Petition filed against redistricting

Published 12:00 am Friday, January 25, 2002

News Editor

Pike County resident Jeff Baker has filed a petition in the Pike County Circuit Clerk’s office disputing the redistricting plan recently approved by the Pike County Commission.

The petition asserts that the commission revised district lines to dilute voting power and prevent choices and other possibilities from having a majority vote in the districts of residency.

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Baker, who spoke at a public hearing held prior to the Jan. 21 meeting during which the new districts were approved, is disputing the moving of Baker Road from district five to district four. Charlie Harris is the district five commissioner and Ray Goodson is the district four commissioner.

Baker, who ran against Harris in the last election,

asserts that Harris and Goodson are both trying to get rid of political opponents. Terry Sneed, who opposed Goodson in the last election, will be moved from district four to district five if the new district lines are approved by the Justice Department.

"I believe Commissioner Goodson and Harris are trying to cut our their competition," said Baker. "I ran against Harris in the last election and almost beat him. Mr. Sneed ran against Mr. Goodson and had a pretty strong showing as well," he said before Monday’s meeting.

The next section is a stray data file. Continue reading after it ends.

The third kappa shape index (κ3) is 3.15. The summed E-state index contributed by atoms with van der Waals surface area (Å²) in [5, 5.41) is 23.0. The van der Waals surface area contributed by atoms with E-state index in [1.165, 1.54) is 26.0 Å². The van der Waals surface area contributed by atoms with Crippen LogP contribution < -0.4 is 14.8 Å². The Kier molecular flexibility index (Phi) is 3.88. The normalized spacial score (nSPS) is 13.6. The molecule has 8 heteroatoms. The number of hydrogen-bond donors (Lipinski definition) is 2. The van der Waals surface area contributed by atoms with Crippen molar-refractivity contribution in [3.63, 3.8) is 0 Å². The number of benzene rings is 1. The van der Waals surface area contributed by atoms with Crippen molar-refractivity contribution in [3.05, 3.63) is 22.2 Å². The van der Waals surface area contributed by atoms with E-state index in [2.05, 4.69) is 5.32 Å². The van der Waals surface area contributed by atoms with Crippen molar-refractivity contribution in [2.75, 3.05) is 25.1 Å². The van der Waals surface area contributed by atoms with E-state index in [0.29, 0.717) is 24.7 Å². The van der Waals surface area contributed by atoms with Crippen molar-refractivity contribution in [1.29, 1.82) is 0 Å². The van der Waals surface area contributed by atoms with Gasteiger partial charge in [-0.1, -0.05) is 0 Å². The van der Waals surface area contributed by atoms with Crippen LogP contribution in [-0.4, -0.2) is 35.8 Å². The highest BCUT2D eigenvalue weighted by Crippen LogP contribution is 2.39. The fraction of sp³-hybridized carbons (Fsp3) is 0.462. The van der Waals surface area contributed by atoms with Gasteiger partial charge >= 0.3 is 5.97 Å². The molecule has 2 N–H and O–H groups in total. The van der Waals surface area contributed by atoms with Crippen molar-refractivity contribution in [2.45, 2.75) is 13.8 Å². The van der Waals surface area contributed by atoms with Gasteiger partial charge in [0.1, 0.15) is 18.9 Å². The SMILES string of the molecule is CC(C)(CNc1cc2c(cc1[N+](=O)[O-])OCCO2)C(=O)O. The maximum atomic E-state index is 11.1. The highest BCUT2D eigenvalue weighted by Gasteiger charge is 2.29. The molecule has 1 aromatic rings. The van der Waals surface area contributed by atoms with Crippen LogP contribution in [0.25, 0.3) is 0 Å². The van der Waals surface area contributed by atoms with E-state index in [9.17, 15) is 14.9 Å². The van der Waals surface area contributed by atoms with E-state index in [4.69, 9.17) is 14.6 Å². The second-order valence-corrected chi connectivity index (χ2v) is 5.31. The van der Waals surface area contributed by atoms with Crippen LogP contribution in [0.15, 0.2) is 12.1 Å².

According to the 2000 Census results, the commission was required to draw new district lines. Because districts two and five lacked enough people to remain above the required 70 percent needed to complete a district, the district lines had to be redrawn to include parts of districts four and six.

Both Commissioner Goodson and Commissioner Harris dispute Baker’s claims that they are trying to move their opponents from their districts.

"Enough people in the districts with large minority populations did not sign up for the census," said Commissioner Harris about the redistricting. "Therefore we had to do some redistricing where the largest minority residences were."

Goodson said he voted against the measure because he did not want to lose any people from his district. "I welcome Mr. Baker into district four," he said.

After the commission voted to approve the measure, Baker handed Commission Chairperson Karen Berry a copy of the petition he said he planned to file with the Circuit Clerk if the commission voted to approve the submission of the new districts to the Justice Department.

Thursday, Berry said, "The commission was obligated to adopt the proposed map because of the results of the Census. I lost several people in my district because of the changes, and I don’t like to lose constituents. Commissioner Penn also lost people from her district as well"

The petition cites the 15th and 19th Amendments to the U.S. Constitution and the Voting Rights Act of 1964. It states, "The effect of this controversy invalidate the elective franchise; the privilege of certain qualified voters to cast their ballots for the candidates they may favor at future elections authorized by law and guaranteed ;by the Fifteenth and Nineteenth Amendments to the United States Constitution, and in the Voting Rights Act of 1964."

Baker claims that the new district lines displace minority voters into a district which is mostly white.